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Bank of Canada cites stores’ deep discounting for disinflation threat

Shoppers enter the Target store in Dartmouth, N.S., on Black Friday.


The Bank of Canada says deep discounting by retailers is spreading disinflation – a byproduct of more consumers crossing the border to shop and the arrival here of U.S. chains such as Target Corp.

The central bank left its key overnight interest unchanged at 1 per cent Wednesday, citing a heightened risk of even lower inflation. The bank blamed excess supply in the economy and heightened competition in the retail sector, which it said are proving to be "more persistent than anticipated."

Canada isn't yet facing deflation – outright falling prices. But inflation is now running disquietingly below the Bank of Canada's 2-per-cent target, and outside its acceptable range of 1 to 3 per cent. Consumer prices rose at a meagre annual rate of just 0.7 per cent in October, and economists expect inflation to remain similarly dormant in the months ahead.

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The Target effect has put pressure on retailers to keep a lid on price increases – or even lower some. U.S. discounter Target invaded Canada in March, opening 124 stores by last month.

And while Target has failed to perform to its expectations, its presence raises the heat on rivals in a sluggish merchandising market in which cross-border shopping is still a big allure. Compounding those pressures, low-cost Wal-Mart Canada Corp., a division of the world's largest chain, is expanding in Canada.

Even as Wal-Mart steals market share, lower prices are taking a toll. Sales at stores open a year or more slipped 1.3 per cent in the third quarter.

Other transplanted U.S. retailers are feeling the pressure to drop prices. Fashion purveyor Express Inc., which reported disappointing Thanksgiving and Black Friday sales Wednesday, has been lowering its prices to parity levels with those in the United States. "You can't build in enormous, enormous unit sales at prices that are really cheap," said Express chief executive officer Michael Weiss.

Apparel retailer Reitmans (Canada) Ltd. is also feeling the squeeze. "The retail environment remains challenging with increased competitive pressure for apparel retailers," the company said Tuesday after lacklustre nine-month results. Sales dropped 3 per cent at stores open a year or more, which is a key retail metric.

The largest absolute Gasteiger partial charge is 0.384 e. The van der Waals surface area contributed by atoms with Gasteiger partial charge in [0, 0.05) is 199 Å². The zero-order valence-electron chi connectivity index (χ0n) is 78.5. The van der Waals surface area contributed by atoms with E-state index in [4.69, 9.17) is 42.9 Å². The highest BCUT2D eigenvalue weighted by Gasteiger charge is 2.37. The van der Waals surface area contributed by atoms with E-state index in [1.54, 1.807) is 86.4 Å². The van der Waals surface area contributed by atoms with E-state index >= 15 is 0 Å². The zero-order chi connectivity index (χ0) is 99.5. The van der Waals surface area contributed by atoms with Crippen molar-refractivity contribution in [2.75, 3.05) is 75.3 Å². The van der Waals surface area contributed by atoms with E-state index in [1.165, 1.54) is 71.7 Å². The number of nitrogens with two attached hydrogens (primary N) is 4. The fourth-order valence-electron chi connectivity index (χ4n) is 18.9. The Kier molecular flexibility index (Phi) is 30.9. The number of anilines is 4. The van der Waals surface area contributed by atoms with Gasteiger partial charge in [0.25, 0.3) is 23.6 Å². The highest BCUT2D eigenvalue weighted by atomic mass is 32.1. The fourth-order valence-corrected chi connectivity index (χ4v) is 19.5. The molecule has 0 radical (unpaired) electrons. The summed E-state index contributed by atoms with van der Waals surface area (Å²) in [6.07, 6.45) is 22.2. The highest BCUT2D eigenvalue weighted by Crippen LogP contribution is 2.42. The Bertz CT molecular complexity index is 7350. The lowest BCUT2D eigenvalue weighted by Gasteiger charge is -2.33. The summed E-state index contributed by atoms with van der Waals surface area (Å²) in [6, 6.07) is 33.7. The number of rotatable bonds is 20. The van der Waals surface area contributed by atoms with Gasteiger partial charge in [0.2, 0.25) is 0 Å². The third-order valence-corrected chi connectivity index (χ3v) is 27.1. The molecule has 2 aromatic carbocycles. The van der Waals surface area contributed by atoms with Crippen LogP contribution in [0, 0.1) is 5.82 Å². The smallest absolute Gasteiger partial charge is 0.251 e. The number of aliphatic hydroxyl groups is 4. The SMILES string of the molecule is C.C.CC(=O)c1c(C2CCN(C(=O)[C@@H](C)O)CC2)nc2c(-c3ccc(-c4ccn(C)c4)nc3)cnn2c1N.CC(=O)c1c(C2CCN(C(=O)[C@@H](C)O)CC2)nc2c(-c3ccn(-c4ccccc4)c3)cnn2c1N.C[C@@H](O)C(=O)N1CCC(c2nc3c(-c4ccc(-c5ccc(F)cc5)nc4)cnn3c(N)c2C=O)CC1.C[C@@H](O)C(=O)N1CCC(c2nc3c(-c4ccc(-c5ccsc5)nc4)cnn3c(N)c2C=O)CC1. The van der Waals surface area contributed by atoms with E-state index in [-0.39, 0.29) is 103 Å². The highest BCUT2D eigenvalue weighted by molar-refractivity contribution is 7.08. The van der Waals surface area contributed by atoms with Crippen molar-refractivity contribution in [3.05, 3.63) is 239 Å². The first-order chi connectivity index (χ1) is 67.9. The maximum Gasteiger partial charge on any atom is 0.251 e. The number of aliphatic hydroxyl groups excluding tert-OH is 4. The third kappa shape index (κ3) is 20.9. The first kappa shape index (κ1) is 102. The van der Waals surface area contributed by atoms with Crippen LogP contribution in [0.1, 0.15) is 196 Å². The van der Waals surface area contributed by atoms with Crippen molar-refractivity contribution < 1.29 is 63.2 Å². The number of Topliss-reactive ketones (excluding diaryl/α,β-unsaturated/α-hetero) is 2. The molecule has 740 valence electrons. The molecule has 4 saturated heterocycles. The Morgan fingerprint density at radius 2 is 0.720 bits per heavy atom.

In the grocery sector, prices so far this year rose just 1.2 per cent – less than expected – and are forecast to pick up only a tad higher – about 1.4 per cent – in 2014, according to a University of Guelph study this week.

Relatively "fat" retail margins are being squeezed, both by the arrival of major U.S. retail chains and efforts by retailers to prop up sagging retail sales, according to Bank of Nova Scotia economists Derek Holt and Dov Zigler. "Witness the Americanization of Canadian retailing as Black Friday sales have crept across the border," Mr. Holt and Mr. Zigler pointed out in a research note.

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As retailing becomes more Americanized, major chains are also turning more to coupons, said Albert Bitton, president of the Canadian Deals & Coupons Association. U.S. coupon companies increasingly are entering Canada: This year, the largest online coupon player, RetailMeNot, launched in Canada; last year EBates's cash-back site came here; Google is looking to roll out its Zavers grocery coupons in this country in 2014, he said.

Retailers in Canada quietly participate in the couponing. although "they're not comfortable talking about it," Mr. Bitton added.

The falling dollar, however, could provide an antidote to the deflation threat. Big retail discounts are great for consumers, but the persistent absence of upward prices is an economy-killer because it causes people to hoard cash. The Canadian dollar dropped below 94 cents to 93.6 cents (U.S.) Wednesday – its lowest level since May, 2010.

Some economists say a lower dollar may be exactly what Bank of Canada Governor Stephen Poloz is trying to orchestrate by hinting at lower rates. "The bank is ... adding fuel to recent weakness in the Canadian dollar, perhaps intentionally so," said Avery Shenfeld of CIBC World Markets.

Bank of Canada officials have fretted in recent months that exporters are losing competitive ground in the world as the dollar has hovered just below par since 2008. A lower dollar makes consumer products more expensive because most are imported.

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About the Authors
National Business Correspondent

Barrie McKenna is correspondent and columnist in The Globe and Mail's Ottawa bureau. From 1997 until 2010, he covered Washington from The Globe's bureau in the U.S. capital. During his U.S. posting, he traveled widely, filing stories from more than 30 states. Mr. McKenna has also been a frequent visitor to Japan and South Korea on reporting assignments. More

Retailing Reporter

Marina Strauss covers retailing for The Globe and Mail's Report on Business. She follows a wide range of topics in the sector, from the fallout of foreign retailers invading Canada to how a merchant such as the Swedish Ikea gets its mojo. She has probed the rise and fall (and revival efforts) of Loblaw Cos., Hudson's Bay and others. More


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